Matthew Springthorpe will scale the Yorkshire Three Peaks in aid of the BHF’s research – and is now urging others to sign up to the event.
The 32-year-old was diagnosed with dilated cardiomyopathy (DCM) in 2013. The condition makes the muscle walls of the heart become stretched and thin, resulting in the heart not being able to pump blood around the body properly.
Matthew inherited the condition from his dad, Martin, who was diagnosed with DCM after collapsing in his garden. Because the condition can be hereditary, Matthew later underwent genetic screening and further tests. This confirmed that he also had the condition, and he was diagnosed aged 23.
More recently, Matthew was told that the condition was causing life-threatening heart rhythms. He was fitted with an implantable cardioverter defibrillator (ICD) to help regulate abnormal rhythms - especially those that can be dangerous and cause a cardiac arrest.
“My cardiologist told me I was at high risk of sudden death, which was just shocking to hear,” said Matthew, who lives in Morley. “I had a 24-hour ECG, which found that whilst I slept, my heart rate would go really low. I was then told I’d need to have an ICD fitted.
“I’ve always been a fairly active person, so I’ve had to adapt to living with an ICD. I loved sports and going to the gym, but it put a question mark over how much I could do.”
In 2020, Matthew’s father passed away aged just 57 due to an infection, which caused further strain on his heart.
Matthew, a charity worker, added: “Losing my dad is something that still impacts me to this day. It’s something you don’t understand until you go through it.
“We were very close and had lots in common – I could talk to him about anything, and he was always a great support.”
After being fitted with an ICD, Matthew was inspired to support the BHF and set himself a challenge each year in aid of the charity. Last year, he completed the Great North Run – and in July, he will take on the BHF’s 2022 Yorkshire Three Peaks Challenge.
“I’m fairly confident about it and have a training plan already,” said Matthew. “Before I was fitted with an ICD, I was always competitive – I would do parkruns and always aim for the best time. But the ICD has given me a rain check and made me realise that it’s not about the finish time, it’s about the finish line.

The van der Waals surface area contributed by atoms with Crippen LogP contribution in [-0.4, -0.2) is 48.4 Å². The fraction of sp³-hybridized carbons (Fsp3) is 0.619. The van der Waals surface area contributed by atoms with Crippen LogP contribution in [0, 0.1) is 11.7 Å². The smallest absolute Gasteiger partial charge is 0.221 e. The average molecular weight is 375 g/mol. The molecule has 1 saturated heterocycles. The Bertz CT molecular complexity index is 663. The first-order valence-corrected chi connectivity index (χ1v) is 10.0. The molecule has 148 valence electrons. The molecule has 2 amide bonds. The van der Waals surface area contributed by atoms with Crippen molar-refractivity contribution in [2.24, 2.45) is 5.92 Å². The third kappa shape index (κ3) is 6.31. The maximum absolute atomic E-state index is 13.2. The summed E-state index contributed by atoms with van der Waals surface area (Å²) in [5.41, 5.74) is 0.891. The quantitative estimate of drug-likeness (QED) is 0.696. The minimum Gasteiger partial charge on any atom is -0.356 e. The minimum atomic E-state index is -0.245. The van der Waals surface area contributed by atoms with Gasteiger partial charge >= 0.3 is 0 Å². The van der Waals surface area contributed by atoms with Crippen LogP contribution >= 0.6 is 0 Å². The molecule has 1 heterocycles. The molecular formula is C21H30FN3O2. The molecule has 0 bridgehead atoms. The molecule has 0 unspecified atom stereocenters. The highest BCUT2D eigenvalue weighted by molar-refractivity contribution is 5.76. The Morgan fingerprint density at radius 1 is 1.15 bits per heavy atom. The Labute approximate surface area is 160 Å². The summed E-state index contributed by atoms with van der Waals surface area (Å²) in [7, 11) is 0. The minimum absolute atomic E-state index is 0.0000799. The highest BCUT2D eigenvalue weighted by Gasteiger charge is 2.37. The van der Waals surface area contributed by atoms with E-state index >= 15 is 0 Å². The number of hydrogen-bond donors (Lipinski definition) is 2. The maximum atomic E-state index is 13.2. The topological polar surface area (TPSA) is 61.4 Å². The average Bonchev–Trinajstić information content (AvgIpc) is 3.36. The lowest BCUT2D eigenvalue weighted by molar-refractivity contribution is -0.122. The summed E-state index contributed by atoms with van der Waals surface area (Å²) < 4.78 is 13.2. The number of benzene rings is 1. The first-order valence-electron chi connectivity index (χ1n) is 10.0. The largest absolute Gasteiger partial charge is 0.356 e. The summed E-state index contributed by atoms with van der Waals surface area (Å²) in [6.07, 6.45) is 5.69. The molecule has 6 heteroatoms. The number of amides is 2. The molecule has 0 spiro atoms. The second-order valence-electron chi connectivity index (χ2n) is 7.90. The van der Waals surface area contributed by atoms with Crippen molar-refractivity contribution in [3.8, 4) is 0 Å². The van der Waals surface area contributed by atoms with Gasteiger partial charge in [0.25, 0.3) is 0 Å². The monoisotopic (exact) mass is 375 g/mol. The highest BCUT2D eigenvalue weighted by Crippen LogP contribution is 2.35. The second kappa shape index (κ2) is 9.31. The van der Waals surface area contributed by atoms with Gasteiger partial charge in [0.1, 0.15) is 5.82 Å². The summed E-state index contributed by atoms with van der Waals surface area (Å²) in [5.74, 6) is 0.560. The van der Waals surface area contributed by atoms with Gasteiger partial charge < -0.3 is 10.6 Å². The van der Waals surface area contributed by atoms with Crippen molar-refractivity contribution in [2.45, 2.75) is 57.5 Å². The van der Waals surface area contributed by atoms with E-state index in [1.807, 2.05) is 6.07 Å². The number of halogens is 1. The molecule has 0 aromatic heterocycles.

“I know my dad would want me to complete it and would be cheering me across the line. I hope to raise as much money as I can for the BHF, to help fund new treatments and discover new cures through research.”
The BHF’s Yorkshire Three Peaks will see participants follow a route that starts and ends in Horton-on-Ribblesdale, taking on the three highest peaks in Yorkshire: Pen-y-ghent, Whernside and Ingleborough. They will also trek through the heart of some of the UK’s most majestic scenery, including the famous Ribblehead Viaduct.
Entry includes a hot dinner after the trek, along with a BHF technical top, snacks and refreshments along the way. Participants will also receive a medal for their efforts.
And those taking part will also raise money towards the BHF’s life saving research into conditions like heart disease, stroke and vascular dementia, and their risk factors such as high blood pressure and diabetes.
Jake Kavaliauskas, event lead for the BHF’s Yorkshire Three Peaks Challenge, said: “We can’t wait to welcome Matthew to our event in July and hope he’s as excited as us to take on the Yorkshire Three Peaks.
“The trek will cover 24 miles and 5,000 feet of ascends over the beautiful Yorkshire Dales. But it will all be for a good cause, as the money raised by people like Matthew will help fund the BHF’s ground breaking science to save and improve more lives.
“We now need more people to sign up to this event to help power our life saving research.”
People can choose to take part in the event on either Saturday, July 23 or Sunday, July 24.
To find out more or to enter, visit www.bhf.org.uk/y3p. To sponsor Matthew, visit www.justgiving.com/matthew-springthorpe3